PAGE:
If I take a photo of a distant object with a zoom lens, and then geotag it manually, would it be more useful to tag the location of the distant object (what is seen in the photo) or the location from where the photograph was taken?

For example, if I take a photograph of Alcatraz from Coit Tower in San Francisco, should I tag that photo with the location of Alcatraz or Coit Tower?

  • 9
    Well, if you take a picture of the moon...
    – coneslayer
    May 5, 2011 at 11:25
  • 9
    ask yourself: why do you geotag at all? and take it on from answer to that question.
    – user1774
    May 5, 2011 at 11:27
  • 5
    Sooner or later you will find yourself geotagging photos automatically; one day you will get a GPS (or a phone with a GPS, or a camera with a GPS). Automatic geotagging will always be based on the location of the photographer. Therefore for consistency it might be best to do manual tagging in the same way. May 5, 2011 at 11:38
  • 8
    Another option is to only take macro photographs.
    – mattdm
    May 5, 2011 at 15:26
  • 5
    The photographer in all likelihood has one position when a photo is taken. A photo on the other hand may have more than one object in it and could therefore have an ambiguous location. At least with the photographer location, orientation and focus distance you can compute what the camera has focused on.
    – Itai
    May 5, 2011 at 17:18

5 Answers 5


Most of the time you have more use of the position from where you took the photo.

If you know from where the picture was taken, you can often from the photo see exactly which direction the camera was pointed. If you know the position of the subject, you might be able to see approximately which direction it was taken from, but seldom the exact position.

Of course, if you know that you will only ever be interrested in the location of the subject, you can discard any other information. Geotagging is always a bit of a compromise; it would be nice to have an exact three dimensional vector from the position of the camera to the position of the subject, but we only tag one point, and only in two dimensions.

  • Good answer, Guffa. I usually geotag with the location of the main subject of the photo and not the location the picture was taken from. May 5, 2011 at 14:28

There's no "right" answer to this question; that said I would take a look at why you geotag your photos. Depending on the answer I could make arguments either way:

  • If you geotag photos to keep a record of where you've been then it probably makes sense to tag them with the location of the camera. Using your example, as you view your geotagged pictures you'll be able to look back and say "Ah, yes, I was at Coit Tower and here are the images I created while there."
  • If you geotag photos as a descriptor of the photo subject then the geotag should be applied to the location of the subject. Again with your example, you could geotag the photo with the location of Alacatraz and then if you upload to Flickr, someone could see your image as they browse photos of Alcatraz.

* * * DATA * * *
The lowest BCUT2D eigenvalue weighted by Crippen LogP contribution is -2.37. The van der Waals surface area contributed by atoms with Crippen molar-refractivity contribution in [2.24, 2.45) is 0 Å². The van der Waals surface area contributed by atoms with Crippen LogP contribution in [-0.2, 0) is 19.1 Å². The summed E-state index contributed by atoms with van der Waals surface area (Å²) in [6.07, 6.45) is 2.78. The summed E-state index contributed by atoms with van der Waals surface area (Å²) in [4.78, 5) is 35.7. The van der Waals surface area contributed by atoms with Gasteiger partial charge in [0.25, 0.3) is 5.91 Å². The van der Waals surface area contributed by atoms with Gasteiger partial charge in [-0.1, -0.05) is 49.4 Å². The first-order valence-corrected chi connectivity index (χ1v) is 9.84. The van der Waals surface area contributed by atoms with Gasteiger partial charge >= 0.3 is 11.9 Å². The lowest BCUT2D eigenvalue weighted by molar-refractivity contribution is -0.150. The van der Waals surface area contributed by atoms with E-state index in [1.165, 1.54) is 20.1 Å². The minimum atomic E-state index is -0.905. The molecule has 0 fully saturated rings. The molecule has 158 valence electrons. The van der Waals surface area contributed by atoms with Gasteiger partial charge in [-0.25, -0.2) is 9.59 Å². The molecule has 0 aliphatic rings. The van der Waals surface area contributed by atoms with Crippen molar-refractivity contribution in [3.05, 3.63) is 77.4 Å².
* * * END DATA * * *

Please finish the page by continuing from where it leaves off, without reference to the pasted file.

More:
Your choice depends on how you plan to use the information in the future.


Think of large subjects, especially mountains. You're going to get wildly different viewpoints depending on where you stand (and thus what angle you take your photo at).

If you or someone else wanted to do something from the same perspective (ex: recreate the photo), they'd need to know the photographer's location, not the location of the subject.

Geotagging with the subject's location means that you effectively lose data. There can be a large number (infinite, really) of different locations from which to photograph a single subject. It's probably easier to figure the subject location from the photographer's location than vice versa.

In a perfect world,

  1. The metadata would include the direction the camera is pointing (azimuth), vertical (inclination) angle, and even the distance to the subject
  2. You'd have two sets of metadata for geotagging: photo location, subject location. (The latter could even be calculated if you have the direction/inclination/distance. Barring that though, you could set it manually.)
  • That's a great point about the direction of the camera. I guess once you have that, and the coordinates of the camera, you don't really need the coordinates of the object you're looking at. Jul 26, 2012 at 4:44

http://www.sno.phy.queensu.ca/~phil/exiftool/TagNames/GPS.html shows a list of GPS-Exif-Tags.

Besides [GPSLatitude, GPSLongitude] I find [GPSDestLatitude, GPSDestLongitude] and [GPSDestBearing, GPSDestDistance].

So it is possible to tag both locations - but which software supports this?

  • 3
    Very interesting - might be worth asking as a standalone question. May 6, 2011 at 9:38

Geotags are meta-data. As such, their value is entirely dependent on the intended use of that meta-data. When the intended use is for people to locate photos of Alcatraz from Google Maps, then geographic metadata about the subject matters. If the intended use is for people to locate information about Coit Tower, then the location of the photographer might be relevant in cases where the metadata consumer is unlikely to wonder why they got a photograph of Alcatraz: real-estate leasing agents come to mind.

Like a lot of other aspects of photography, human perception trumps raw physics. There's no right answer and what works for one person in a court of law may not work for another on Facebook.

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